Posts Tagged ‘Space Shuttle’

It’s getting cold

Wednesday, July 22nd, 2009

It’s only just past the middle of July and it’s getting really cold in the evenings. When I go outside to watch the ISS go over, I have to put my coat on. It was clear again tonight. The current phase of visible passes is coming to an end soon, so I’m glad I’ve been able to see it while it’s had the Space Shuttle Endeavour docked to it.

It should be hot and summery in July, but it’s been cold and very wet. A heatwave had been predicted for the summer, but although we had a bit of a heatwave in June, it’s gone completely now. I wonder if it will come back for August. I find that I need some good sunny summer weather, preferably some of it spent by the sea, to get me through the cold and dark of the winter.

That’s one small step for man…….

Monday, July 20th, 2009

It’s 40 years ago today that man first stepped onto another world. While Michael Collins orbited the Moon, Neil Armstrong and Buzz Aldrin descended the last 60 miles in the Lunar Excursion Module for the first Moon landing. The world watched and held it’s breath while Neil descended the ladder of the LEM. He paused to check how far the ladder had gone into the surface of the Moon which was only a couple of inches and not the several feet that one scientist had predicted.

Then he stepped down onto the surface of the Moon and uttered those now immortal words “That’s one small step for man….one giant leap for mankind.” Buzz Aldrin followed him as the second man to walk on the Moon, one of only 12 men to do so.

On the September 12th 1962 at Rice University, John F. Kennedy made what’s become known as his “We choose to go to the moon” speech.

We choose to go to the moon. We choose to go to the moon in this decade and do the other things, not because they are easy, but because they are hard, because that goal will serve to organize and measure the best of our energies and skills, because that challenge is one that we are willing to accept, one we are unwilling to postpone, and one which we intend to win……..
It is for these reasons that I regard the decision last year to shift our efforts in space from low to high gear as among the most important decisions that will be made during my incumbency in the office of the Presidency.”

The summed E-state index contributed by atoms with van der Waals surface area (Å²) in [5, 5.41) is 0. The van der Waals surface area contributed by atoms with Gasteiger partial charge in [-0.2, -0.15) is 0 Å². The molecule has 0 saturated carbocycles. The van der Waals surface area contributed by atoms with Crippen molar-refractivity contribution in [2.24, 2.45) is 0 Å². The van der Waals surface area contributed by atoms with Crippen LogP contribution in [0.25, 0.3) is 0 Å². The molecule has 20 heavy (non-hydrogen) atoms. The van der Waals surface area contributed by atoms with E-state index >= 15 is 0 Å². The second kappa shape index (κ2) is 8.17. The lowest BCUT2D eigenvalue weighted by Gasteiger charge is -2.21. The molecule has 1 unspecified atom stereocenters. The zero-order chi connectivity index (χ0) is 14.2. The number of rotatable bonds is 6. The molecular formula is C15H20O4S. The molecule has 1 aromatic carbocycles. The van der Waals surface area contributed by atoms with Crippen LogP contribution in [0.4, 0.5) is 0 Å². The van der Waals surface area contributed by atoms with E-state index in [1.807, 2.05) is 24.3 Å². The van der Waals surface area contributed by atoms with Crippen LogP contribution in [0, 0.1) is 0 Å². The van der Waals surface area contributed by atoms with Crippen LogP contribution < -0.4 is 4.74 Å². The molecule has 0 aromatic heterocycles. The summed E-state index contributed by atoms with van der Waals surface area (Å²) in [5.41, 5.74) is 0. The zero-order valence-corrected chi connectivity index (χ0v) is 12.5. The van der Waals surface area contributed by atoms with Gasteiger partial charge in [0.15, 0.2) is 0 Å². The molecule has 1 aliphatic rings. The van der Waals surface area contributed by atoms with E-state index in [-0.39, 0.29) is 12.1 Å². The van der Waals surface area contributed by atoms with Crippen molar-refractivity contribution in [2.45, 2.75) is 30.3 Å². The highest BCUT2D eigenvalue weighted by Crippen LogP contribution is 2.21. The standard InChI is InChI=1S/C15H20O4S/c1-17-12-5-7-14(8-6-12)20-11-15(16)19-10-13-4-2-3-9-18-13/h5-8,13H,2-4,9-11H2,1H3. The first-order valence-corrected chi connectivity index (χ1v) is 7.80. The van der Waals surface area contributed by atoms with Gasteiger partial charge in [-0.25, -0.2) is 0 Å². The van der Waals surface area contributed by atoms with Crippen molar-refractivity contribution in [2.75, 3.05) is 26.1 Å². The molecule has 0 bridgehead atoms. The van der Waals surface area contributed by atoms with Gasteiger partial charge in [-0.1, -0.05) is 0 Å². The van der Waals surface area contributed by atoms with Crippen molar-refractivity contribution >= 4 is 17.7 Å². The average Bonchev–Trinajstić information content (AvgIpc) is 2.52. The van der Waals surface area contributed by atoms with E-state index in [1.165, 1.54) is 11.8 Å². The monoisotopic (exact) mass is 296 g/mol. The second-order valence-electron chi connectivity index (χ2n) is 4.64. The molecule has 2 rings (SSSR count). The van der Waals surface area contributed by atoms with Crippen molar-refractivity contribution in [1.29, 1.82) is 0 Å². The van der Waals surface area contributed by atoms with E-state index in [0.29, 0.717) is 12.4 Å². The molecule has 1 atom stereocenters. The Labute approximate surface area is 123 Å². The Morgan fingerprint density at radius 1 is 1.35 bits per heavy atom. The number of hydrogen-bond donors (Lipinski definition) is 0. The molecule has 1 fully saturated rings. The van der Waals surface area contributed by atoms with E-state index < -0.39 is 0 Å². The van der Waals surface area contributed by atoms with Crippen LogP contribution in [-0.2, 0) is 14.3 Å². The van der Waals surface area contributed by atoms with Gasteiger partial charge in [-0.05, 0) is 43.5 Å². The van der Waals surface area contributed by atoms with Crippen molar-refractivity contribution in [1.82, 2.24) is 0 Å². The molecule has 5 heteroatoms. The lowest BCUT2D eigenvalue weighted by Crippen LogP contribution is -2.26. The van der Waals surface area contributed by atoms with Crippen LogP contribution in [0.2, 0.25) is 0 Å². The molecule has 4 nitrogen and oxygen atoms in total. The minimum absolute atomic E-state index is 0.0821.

This day 40 years ago on the 20th July 1969 that dream came true, and the world has never been the same since. This other world exploration gave people hope and let them feel that anything was possible. Over the years since then that hope seems to have melted away as the harsh realities of life and war and economics took hold.

But now there’s talk of new Moon landings. Space exploration hasn’t been forgotten. At this moment the International Space Station is orbitting the Earth with the Space Shuttle Endeavour docked to it. There are a record 13 astonauts above us. They are continuing to enlarge and build the space station where astronauts from different countries work together to experiment and push the boundaries of science.

This photo is my tribute to today’s historic events and is also on my Flickr photostream. I created it using a Vintage Lego Space Crater Moon Base Plate No. 305.

That's one small step.....

Clear skies

Sunday, July 19th, 2009

This evening when I went out to watch the International Space Station go over, it wasn’t dark yet. The sky looked blue. It didn’t look as if it was cloudly but I couldn’t see any stars so I wasn’t quite sure. Then a few stars started to pop out, so I knew it would be good visibility.

Right on cue over the tree at the end of the road came the ISS with the Space Shuttle Endeavour docked to it. It was coming from the West which is my favourite trajectory because it goes right overhead as I stand in my front garden and travels parallel with the road I live in. It was lovely and bright and as it was clear I could see it for the whole of the pass. It always amazes when I see it to know that it is over 200 miles high.

I’d like to imagine that it looked different and bigger with the Shuttle docked to it, but it really didn’t look any different from usual. It was exciting watching it knowing that, although I may never go to the USA and see the Space Shuttle, it had come to me, right along my road and that there were 13 astronauts gliding above me – a new record set by this mission.